Life After Treatment: Finding Wellness - Scottsdale Providence Recovery Center
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Life After Treatment: Finding Wellness

after treatment

Life After Treatment: Finding Wellness

Welcome to the second in our two-part series on life after treatment!

You’ve heard it said before: treatment is just the beginning. When our bodies and minds have been pummeled and warped by addiction, rebuilding takes time. Most people discoverer that even once clean and sober, they are a long way off from good health and any real “wellness.” That word is thrown around a lot lately, so for the purpose of this blog, we’ll define it as all-around wellbeing—physically, mentally, and spiritually. For most of us—this is a lifelong journey.

 

Once we put down the substances, a natural tendency arises to use other things to comfort or numb ourselves. Things like food, insane amounts of caffeine or binging on video games or social media. Learning to get comfortable in one’s own skin without “self-medicating” in itself is a process. Hopefully, we eventually discover that being good to our bodies leads to increased feelings of well being. Even though it feels like kindergarten, mastering the basics of eating, sleeping and exercise can confound many of us. Here are some starting points:

Eat Well

Spoiler alert: what we eat, and how we eat it, matters. Most of us have missed the memo. Either we’ve barely eaten at all, overeaten terrifically, or only eat things that nominally resemble food. What we are working on here is beginning to get some sanity around eating. We are aiming for nutrition and nourishment, but in the beginning, we will settle for non-harm.

Unfortunately, this is where it gets confusing. There are so many different food programs and diets out there, trying to make sense of them can bring people to tears. Vegan, Paleo, Omnivore, Keto – trendy eating habits abound, and drop off as quickly as they appear. The truth is, researchers are constantly refining their understanding of eating for optimal health. While they are figuring it out, we can offer some common-sense guidelines.

  • You should eat. Seems obvious, but often we neglect it until the last minute, and then get into a frenzied panic, surprised at how crazy we feel. Making a concerted effort to eat several proper meals throughout the day – preferably sitting down in the company of others – is a powerful practice. We learn to taste our food and make time to take care of ourselves. These can be revolutionary activities.
  • But not just protein bars and candy. No one is asking you to become a chef, but making an effort to eat some whole foods each day can make the difference between feeling like garbage or feeling energized. This tip isn’t about what not to eat, but more about what to No surprise here, but fresh fruits and vegetables make the top of the list. Foods with minimal processing are next. A good rule of thumb is to stick to the outer aisles of the grocery store. That’s where you are most likely to find foods the healthiest foods – while the cookies and chips linger in the middle of the store.

Caveat: we are not speaking as qualified nutritionists. If you have an eating disorder, developing a plan for healthy eating is probably best done with the aid of a professional.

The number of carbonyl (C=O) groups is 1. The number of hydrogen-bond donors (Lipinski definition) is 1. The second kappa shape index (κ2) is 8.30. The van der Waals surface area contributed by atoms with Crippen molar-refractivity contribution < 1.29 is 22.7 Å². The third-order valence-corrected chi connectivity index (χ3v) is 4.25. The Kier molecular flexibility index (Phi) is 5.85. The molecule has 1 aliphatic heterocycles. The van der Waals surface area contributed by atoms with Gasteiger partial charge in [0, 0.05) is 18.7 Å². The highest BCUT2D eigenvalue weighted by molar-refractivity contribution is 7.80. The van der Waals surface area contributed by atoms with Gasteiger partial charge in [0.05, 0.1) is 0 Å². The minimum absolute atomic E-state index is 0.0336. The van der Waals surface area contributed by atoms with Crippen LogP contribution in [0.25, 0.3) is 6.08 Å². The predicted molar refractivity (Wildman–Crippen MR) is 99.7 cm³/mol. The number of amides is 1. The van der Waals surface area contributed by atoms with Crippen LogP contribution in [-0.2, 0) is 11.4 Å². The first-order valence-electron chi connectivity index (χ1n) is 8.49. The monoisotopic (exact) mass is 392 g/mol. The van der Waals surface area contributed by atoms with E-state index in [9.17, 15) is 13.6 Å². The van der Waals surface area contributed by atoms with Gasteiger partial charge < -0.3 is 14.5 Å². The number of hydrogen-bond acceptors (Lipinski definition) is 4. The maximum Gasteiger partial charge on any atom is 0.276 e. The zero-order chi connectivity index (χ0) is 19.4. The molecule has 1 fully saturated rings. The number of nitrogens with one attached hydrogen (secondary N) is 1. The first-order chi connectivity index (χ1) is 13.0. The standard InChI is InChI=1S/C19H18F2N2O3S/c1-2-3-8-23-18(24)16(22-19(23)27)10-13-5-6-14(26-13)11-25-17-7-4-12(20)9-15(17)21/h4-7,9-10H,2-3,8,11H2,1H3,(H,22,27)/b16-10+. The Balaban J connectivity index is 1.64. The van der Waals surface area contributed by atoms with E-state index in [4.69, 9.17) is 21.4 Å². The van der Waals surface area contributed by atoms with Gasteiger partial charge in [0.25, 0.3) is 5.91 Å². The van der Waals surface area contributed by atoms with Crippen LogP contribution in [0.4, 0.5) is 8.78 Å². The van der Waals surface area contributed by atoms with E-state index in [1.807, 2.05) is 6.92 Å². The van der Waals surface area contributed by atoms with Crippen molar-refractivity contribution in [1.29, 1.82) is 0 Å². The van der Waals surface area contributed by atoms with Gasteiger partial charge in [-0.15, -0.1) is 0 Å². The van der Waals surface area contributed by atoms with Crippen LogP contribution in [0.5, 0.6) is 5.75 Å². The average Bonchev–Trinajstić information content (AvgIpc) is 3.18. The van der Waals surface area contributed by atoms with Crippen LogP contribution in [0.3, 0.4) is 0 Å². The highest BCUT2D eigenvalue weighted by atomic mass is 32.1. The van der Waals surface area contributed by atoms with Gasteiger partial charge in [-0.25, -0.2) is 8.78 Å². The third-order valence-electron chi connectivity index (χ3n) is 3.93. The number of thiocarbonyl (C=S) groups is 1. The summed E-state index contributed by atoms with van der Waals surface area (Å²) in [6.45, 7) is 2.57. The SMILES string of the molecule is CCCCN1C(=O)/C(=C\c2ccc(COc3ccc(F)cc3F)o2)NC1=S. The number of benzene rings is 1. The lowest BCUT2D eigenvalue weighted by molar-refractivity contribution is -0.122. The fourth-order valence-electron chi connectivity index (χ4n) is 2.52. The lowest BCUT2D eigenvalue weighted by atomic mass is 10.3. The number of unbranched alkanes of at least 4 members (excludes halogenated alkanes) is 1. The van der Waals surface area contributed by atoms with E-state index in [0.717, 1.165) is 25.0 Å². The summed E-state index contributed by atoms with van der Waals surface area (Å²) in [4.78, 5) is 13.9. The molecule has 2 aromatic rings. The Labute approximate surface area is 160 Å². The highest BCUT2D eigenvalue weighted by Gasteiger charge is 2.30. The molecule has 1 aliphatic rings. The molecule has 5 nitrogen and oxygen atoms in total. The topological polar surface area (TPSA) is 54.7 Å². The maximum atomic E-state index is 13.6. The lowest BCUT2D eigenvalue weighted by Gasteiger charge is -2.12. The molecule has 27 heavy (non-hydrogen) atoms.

Get Some Sleep

This seems like it should go without saying, yet somehow, here we are. Often, sane sleep habits are an area where most people need rehab. From struggling to get to sleep to sleeping 15 hours a day – some balance is usually called for. Here are a few suggestions:

  • Avoid excessive caffeine. Often the newly sober will drink coffee or energy drinks around the clock and then seem baffled at their inability fall asleep at night. This is hard, we know. If you’re unable to cut back, cutting yourself off after 3 or 4 pm can help your body recalibrate before bedtime.
  • Quiet your mind. If endless mental chatter is keeping you up at night, you aren’t alone. This gets addicts and non-addicts alike. Meditation can be a good remedy for this. Other things that work well are chamomile tea, avoiding screen time before bed, and trying to have a consistent bedtime.
  • Waking up. Some of us struggle not with insomnia, but with oversleeping. If this is an issue for you, getting a sleep routine can help. Try to wake up go to bed at the same time every day – it works wonders to get the body to cooperate.

Move Around

There is an ever-growing body of research about the effects of exercise on overall wellness. It affects mood, physical health, and energy levels. Often, for people whose brains are re-adjusting to sober living, exercise can offer a great mental uplift and get our dopamine levels (the chemical responsible for feeling good) back on track.

  • There’s nothing wrong with starting small. Most people seem to think that if they aren’t going to run 10 miles, there is no point in exercising at all. Not so! Studies have shown that even twenty minutes of low-key walking has benefits. The “Go big or go home” mentality often defeats us before we even start.
  • Bring a friend. Getting someone to exercise with both increases your likelihood of following through and makes it more pleasurable. Plus, it helps grow the connections we so need for contented living! Finding a physical activity that you enjoy can be free – from running, walking or calisthenics in the park – or organized, through a yoga studio or gym. There is truly something for everyone if you’re willing to look.

Good luck on your journey to wellness! Remember, we are trying to form lifelong good habits and learn to truly take care of ourselves. This is not about trying to be perfect. Be gentle with yourself and stay on the path!

Christina Rock is a Seattle-based writer and photographer.